The medium is NOT the message.
It’s not about technology. Never was. Never will be.
It’s about your message. If content is king, context is most certainly queen.
What you say, how, where, when, and to whom you say it, are all more important than any technology used to convey your message. Technology is part of the context as it plays a role in delivering the message, a supporting role, not in the light, but rather the light that illuminates the subject – the message.
Many people seem to be confused about this simple formula, especially those who are enamored of every new technical method. Don’t get me wrong. Technology is great. But it’s just a tool. It is not inherently valuable in and of itself. Its value lies in extending our capabilities beyond our human dimensions. It can amplify our senses, enabling us to see and hear things impossible to otherwise. It can do massive calculations in milliseconds. It enables individuals to do things relatively quickly and easily. Things that used to require large numbers of people many hours to accomplish. Of course this is a good thing.
Technology may be cool, but it’s just a tool. However, it seems that the tools are becoming more important than what you can do with them. People are executing creative work and communications that do not have an idea at their core. No big idea. No idea at all sometimes.
Why? Because they can, and there’s a deadline to meet. There is a whole class of people who are employed in communications that know the latest technology, but have no ideas worth communicating.
Too harsh? I don’t think so. Take a look at most business-to-business communications – especially advertising. It’s dismal at best. Much of it looks okay, but it’s content is very basic and lacks any spark of creativity that might have been employed to call attention to it.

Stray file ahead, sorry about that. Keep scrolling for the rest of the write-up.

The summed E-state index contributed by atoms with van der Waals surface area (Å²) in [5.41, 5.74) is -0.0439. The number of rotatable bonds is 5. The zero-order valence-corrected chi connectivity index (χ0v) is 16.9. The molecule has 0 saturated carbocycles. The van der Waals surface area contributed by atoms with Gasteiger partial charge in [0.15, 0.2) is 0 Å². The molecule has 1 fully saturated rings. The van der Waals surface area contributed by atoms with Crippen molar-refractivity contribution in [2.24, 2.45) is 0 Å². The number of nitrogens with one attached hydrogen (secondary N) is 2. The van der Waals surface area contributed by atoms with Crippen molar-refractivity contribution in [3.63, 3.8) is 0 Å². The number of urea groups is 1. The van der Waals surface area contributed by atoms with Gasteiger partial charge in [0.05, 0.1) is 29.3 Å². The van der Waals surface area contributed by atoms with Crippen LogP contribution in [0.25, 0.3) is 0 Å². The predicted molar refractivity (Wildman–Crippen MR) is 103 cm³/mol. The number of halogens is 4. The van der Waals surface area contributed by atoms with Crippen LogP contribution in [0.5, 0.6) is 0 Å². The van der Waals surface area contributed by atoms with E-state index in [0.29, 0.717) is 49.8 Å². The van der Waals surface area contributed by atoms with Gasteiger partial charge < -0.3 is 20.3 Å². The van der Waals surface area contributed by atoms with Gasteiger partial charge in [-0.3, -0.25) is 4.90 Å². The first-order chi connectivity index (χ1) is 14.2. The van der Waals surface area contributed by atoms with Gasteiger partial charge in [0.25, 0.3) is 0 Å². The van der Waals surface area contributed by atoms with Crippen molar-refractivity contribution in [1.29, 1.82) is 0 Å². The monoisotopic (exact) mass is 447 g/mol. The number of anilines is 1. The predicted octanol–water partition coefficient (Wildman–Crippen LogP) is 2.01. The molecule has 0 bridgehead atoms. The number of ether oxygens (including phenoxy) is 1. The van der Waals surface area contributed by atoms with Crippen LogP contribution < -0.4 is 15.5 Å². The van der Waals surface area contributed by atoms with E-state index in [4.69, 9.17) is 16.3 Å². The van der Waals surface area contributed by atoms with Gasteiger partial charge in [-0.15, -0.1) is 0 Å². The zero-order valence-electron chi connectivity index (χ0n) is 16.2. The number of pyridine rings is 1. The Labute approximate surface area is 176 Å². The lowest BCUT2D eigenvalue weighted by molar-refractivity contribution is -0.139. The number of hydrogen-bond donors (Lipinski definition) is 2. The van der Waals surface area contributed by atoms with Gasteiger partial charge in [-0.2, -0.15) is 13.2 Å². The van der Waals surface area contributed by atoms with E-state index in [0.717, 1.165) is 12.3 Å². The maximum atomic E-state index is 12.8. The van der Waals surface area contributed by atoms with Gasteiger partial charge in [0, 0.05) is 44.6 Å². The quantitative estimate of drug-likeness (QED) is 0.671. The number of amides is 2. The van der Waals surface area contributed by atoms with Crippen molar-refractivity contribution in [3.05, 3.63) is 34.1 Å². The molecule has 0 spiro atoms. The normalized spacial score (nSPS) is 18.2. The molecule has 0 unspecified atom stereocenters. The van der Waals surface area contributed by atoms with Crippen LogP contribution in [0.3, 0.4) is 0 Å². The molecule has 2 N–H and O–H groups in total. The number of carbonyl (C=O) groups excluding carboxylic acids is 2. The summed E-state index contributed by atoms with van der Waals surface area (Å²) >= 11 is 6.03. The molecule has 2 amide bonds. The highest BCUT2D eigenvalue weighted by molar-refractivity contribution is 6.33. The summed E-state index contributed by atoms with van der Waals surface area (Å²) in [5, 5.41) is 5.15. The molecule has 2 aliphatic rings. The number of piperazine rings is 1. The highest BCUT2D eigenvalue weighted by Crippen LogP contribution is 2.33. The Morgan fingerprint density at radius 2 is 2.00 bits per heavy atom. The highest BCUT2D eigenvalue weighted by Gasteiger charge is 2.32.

Why is this situation so prevalent? I submit that the technology itself is partly to blame. It’s just too damn easy to make something that looks professional with a high degree of finish. So people move from no idea to finished production – and it shows.
At the highest level, creative work is powerful in both strategy and execution. Creative professionals, on Madison Avenue and elsewhere develop and deliver creative work based on big ideas everyday. But the vast majority of local and regional work is just plain awful – especially business-to-business creative work.
And that’s too bad, because it doesn’t have to be that way. People who are responsible (read: paying) for the creation of professional communications should insist that nothing gets executed without a big idea driven by a sound strategy based firmly on their business strategy.
What’s the big idea? Actually having one. Communicating your message depends on it.